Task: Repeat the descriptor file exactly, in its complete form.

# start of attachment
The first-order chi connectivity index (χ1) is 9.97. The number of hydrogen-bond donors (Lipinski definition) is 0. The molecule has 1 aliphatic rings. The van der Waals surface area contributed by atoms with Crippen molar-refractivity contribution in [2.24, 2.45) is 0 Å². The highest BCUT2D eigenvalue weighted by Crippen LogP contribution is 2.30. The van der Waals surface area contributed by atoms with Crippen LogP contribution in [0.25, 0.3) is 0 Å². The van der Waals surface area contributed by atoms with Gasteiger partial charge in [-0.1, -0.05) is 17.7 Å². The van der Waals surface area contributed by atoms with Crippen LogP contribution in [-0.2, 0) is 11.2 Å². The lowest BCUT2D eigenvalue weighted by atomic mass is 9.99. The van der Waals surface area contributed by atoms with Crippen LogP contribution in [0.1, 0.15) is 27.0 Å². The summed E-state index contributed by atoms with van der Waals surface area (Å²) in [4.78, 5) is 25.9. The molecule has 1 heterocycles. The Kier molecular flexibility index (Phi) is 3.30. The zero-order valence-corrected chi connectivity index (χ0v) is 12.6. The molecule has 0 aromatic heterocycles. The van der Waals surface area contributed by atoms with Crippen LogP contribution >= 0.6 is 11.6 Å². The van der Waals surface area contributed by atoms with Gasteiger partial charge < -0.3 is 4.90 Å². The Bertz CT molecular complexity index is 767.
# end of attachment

The first-order chi connectivity index (χ1) is 9.97. The number of hydrogen-bond donors (Lipinski definition) is 0. The molecule has 1 aliphatic rings. The van der Waals surface area contributed by atoms with Crippen molar-refractivity contribution in [2.24, 2.45) is 0 Å². The highest BCUT2D eigenvalue weighted by Crippen LogP contribution is 2.30. The van der Waals surface area contributed by atoms with Crippen LogP contribution in [0.25, 0.3) is 0 Å². The van der Waals surface area contributed by atoms with Gasteiger partial charge in [-0.1, -0.05) is 17.7 Å². The van der Waals surface area contributed by atoms with Crippen LogP contribution in [-0.2, 0) is 11.2 Å². The lowest BCUT2D eigenvalue weighted by atomic mass is 9.99. The van der Waals surface area contributed by atoms with Crippen LogP contribution in [0.1, 0.15) is 27.0 Å². The summed E-state index contributed by atoms with van der Waals surface area (Å²) in [4.78, 5) is 25.9. The molecule has 1 heterocycles. The Kier molecular flexibility index (Phi) is 3.30. The zero-order valence-corrected chi connectivity index (χ0v) is 12.6. The molecule has 0 aromatic heterocycles. The van der Waals surface area contributed by atoms with Crippen LogP contribution >= 0.6 is 11.6 Å². The van der Waals surface area contributed by atoms with Gasteiger partial charge < -0.3 is 4.90 Å². The Bertz CT molecular complexity index is 767.